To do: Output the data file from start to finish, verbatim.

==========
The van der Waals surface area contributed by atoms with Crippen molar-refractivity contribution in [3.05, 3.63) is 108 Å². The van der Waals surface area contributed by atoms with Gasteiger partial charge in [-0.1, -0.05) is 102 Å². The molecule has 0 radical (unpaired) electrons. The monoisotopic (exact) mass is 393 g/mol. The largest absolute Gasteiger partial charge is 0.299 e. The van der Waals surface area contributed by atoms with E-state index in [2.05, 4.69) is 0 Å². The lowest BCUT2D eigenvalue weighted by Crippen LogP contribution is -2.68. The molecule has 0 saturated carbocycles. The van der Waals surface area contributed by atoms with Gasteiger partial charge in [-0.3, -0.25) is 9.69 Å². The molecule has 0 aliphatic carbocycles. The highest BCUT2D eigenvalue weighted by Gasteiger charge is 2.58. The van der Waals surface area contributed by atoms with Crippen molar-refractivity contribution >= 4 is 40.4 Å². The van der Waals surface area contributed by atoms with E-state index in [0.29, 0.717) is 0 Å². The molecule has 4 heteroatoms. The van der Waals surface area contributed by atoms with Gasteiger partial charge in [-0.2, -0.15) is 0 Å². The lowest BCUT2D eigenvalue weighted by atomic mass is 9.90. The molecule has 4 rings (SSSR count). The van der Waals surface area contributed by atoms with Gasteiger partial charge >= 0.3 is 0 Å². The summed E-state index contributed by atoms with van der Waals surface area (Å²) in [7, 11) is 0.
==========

The van der Waals surface area contributed by atoms with Crippen molar-refractivity contribution in [3.05, 3.63) is 108 Å². The van der Waals surface area contributed by atoms with Gasteiger partial charge in [-0.1, -0.05) is 102 Å². The molecule has 0 radical (unpaired) electrons. The monoisotopic (exact) mass is 393 g/mol. The largest absolute Gasteiger partial charge is 0.299 e. The van der Waals surface area contributed by atoms with E-state index in [2.05, 4.69) is 0 Å². The lowest BCUT2D eigenvalue weighted by Crippen LogP contribution is -2.68. The molecule has 0 saturated carbocycles. The van der Waals surface area contributed by atoms with Gasteiger partial charge in [-0.3, -0.25) is 9.69 Å². The molecule has 0 aliphatic carbocycles. The highest BCUT2D eigenvalue weighted by Gasteiger charge is 2.58. The van der Waals surface area contributed by atoms with Crippen molar-refractivity contribution >= 4 is 40.4 Å². The van der Waals surface area contributed by atoms with E-state index in [0.29, 0.717) is 0 Å². The molecule has 4 heteroatoms. The van der Waals surface area contributed by atoms with Gasteiger partial charge in [-0.2, -0.15) is 0 Å². The lowest BCUT2D eigenvalue weighted by atomic mass is 9.90. The molecule has 4 rings (SSSR count). The van der Waals surface area contributed by atoms with Gasteiger partial charge >= 0.3 is 0 Å². The summed E-state index contributed by atoms with van der Waals surface area (Å²) in [7, 11) is 0.